Mr. Buchanan, as pioneer of the trade of Western Canada, has had opportunities that no one can ever have again of personally benefiting the public and assisting, by advice and otherwise, those who were the early settlers and business men. He can, therefore, honestly indulge in a feeling of gratification of that high nature which arises from having done a kind of good which no one arriving in a comparatively advanced state of a country can have. All know that he was a prominent actor in all the early reforms in Canada, such as responsible government, the clergy reserves, the establishment of our excellent municipal system, and of our still more excellent educational system, etc. No party now grudges him this great vantage ground, and both political parties feel under obligations to Mr. Buchanan and those who with him did successful battle some thirty years ago for these reforms. He carried Toronto in 1841; this election having notably helped to secure that thorough but peaceful revolution which altered the system of Canadian Government from an irresponsible oligarchy to the British responsible system. And we may say with truth that if all Isaac Buchanan’s writings and speeches were eliminated from the Industrial literature of the last nearly half century, the public opinion of Canada on these subjects would be many years farther from the coming industrial reforms than it is.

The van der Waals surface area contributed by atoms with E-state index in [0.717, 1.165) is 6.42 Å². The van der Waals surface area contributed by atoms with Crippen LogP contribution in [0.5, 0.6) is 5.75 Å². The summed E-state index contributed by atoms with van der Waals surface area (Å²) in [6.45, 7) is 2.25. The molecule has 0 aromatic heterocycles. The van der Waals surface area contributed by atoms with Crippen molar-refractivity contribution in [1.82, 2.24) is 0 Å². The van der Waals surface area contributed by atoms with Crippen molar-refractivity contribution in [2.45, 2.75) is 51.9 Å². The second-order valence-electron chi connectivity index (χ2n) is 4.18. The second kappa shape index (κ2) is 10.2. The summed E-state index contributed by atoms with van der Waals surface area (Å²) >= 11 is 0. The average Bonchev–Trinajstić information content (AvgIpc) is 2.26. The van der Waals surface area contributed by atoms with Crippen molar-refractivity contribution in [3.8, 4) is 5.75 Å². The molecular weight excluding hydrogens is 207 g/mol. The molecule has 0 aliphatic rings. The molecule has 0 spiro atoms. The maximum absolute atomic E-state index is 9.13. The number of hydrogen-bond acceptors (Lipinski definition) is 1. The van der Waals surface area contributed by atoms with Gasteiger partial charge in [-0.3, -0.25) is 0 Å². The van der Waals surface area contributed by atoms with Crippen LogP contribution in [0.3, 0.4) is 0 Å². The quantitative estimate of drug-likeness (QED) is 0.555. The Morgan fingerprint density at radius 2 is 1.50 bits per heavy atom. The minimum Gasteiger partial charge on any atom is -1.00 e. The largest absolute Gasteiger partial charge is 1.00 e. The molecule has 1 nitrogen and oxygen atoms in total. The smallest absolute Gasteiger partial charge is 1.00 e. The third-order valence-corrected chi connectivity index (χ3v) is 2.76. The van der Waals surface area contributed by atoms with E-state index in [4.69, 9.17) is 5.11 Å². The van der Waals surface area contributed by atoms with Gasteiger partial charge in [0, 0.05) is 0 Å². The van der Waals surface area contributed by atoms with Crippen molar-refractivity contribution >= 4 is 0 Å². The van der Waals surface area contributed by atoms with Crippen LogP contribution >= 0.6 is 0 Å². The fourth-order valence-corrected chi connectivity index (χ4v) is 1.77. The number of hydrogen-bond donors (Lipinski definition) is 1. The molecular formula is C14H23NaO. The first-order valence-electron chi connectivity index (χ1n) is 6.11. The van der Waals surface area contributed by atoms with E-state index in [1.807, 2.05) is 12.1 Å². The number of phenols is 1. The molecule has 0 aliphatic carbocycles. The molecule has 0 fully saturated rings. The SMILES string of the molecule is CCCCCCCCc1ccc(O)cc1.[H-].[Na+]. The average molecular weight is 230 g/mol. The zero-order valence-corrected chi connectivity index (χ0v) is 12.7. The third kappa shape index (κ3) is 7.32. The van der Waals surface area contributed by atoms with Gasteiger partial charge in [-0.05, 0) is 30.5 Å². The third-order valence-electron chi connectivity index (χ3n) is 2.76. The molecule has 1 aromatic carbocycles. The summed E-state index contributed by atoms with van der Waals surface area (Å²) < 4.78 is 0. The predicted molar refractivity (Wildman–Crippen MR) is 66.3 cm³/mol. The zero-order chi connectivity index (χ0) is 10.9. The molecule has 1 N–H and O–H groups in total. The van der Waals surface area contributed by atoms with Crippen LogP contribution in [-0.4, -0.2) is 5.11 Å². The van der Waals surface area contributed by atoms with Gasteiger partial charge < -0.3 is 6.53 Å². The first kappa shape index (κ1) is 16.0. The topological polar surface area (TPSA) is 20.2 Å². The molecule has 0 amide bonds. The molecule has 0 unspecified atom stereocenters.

We need say little of Mr. Buchanan’s services to the city of Hamilton, for it would be an impertinence to remind the citizens in detail of what they cannot possibly have forgotten – his hearty earnestness in every scheme that seemed for its interest; how he ever tried to magnify our city in the eyes of the world, by every mans in his power. None of us forget the city debt and his exertions in helping to lessen that intolerable burden – a service, which up till now, although acknowledges, has never yet been noted by the city in any tangible form. This, perhaps, as been Mr. Buchanan’s own fault, in a measure, for he has always held that in working for Hamilton, he was working for that from which he could not disassociate himself, and has always, we believe, nipped in the bud the very first indication of any public demonstration of thanks.
We are sure that in Hamilton especially, and in Canada at large, the movement to reward in a substantial way the man who has, for nearly have a century, fought in the battles for free and responsible government, for education, for municipal reform, and for own industrial interests, with such unselfish devotion as to have sacrificed his very own personal interests in so doing, will be warmly aided. The chief labour in getting up the testimonial will fall on Mr. J. R. Goldie, who has, with praiseworthy generosity, offered his gratuitous services to the committee, and will visit the chief cities and towns of the Dominion and some of the larger cities in Great Britain for that purpose. Hamilton as the place where Mr. Buchanan is best known, and where he is consequently the most highly appreciated, will, we are confident, give a splendid start to the subscription.”